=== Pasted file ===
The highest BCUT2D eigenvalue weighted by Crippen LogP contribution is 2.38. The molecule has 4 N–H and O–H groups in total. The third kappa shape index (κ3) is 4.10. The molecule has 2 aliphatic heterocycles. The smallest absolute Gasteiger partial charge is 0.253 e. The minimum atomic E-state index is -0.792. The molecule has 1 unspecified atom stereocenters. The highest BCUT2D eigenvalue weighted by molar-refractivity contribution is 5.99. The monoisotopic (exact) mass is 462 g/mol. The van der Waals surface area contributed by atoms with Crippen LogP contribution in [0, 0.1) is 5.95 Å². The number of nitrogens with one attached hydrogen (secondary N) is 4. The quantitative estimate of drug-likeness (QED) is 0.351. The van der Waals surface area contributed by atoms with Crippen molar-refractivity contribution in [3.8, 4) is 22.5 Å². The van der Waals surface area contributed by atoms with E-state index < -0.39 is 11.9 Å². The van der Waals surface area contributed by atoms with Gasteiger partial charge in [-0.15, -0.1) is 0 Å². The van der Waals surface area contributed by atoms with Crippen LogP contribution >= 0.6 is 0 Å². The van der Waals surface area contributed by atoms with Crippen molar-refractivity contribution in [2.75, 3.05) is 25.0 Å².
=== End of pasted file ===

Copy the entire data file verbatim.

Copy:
The highest BCUT2D eigenvalue weighted by Crippen LogP contribution is 2.38. The molecule has 4 N–H and O–H groups in total. The third kappa shape index (κ3) is 4.10. The molecule has 2 aliphatic heterocycles. The smallest absolute Gasteiger partial charge is 0.253 e. The minimum atomic E-state index is -0.792. The molecule has 1 unspecified atom stereocenters. The highest BCUT2D eigenvalue weighted by molar-refractivity contribution is 5.99. The monoisotopic (exact) mass is 462 g/mol. The van der Waals surface area contributed by atoms with Crippen LogP contribution in [0, 0.1) is 5.95 Å². The number of nitrogens with one attached hydrogen (secondary N) is 4. The quantitative estimate of drug-likeness (QED) is 0.351. The van der Waals surface area contributed by atoms with Crippen molar-refractivity contribution in [3.8, 4) is 22.5 Å². The van der Waals surface area contributed by atoms with E-state index < -0.39 is 11.9 Å². The van der Waals surface area contributed by atoms with Gasteiger partial charge in [-0.15, -0.1) is 0 Å². The van der Waals surface area contributed by atoms with Crippen LogP contribution >= 0.6 is 0 Å². The van der Waals surface area contributed by atoms with Crippen molar-refractivity contribution in [2.75, 3.05) is 25.0 Å².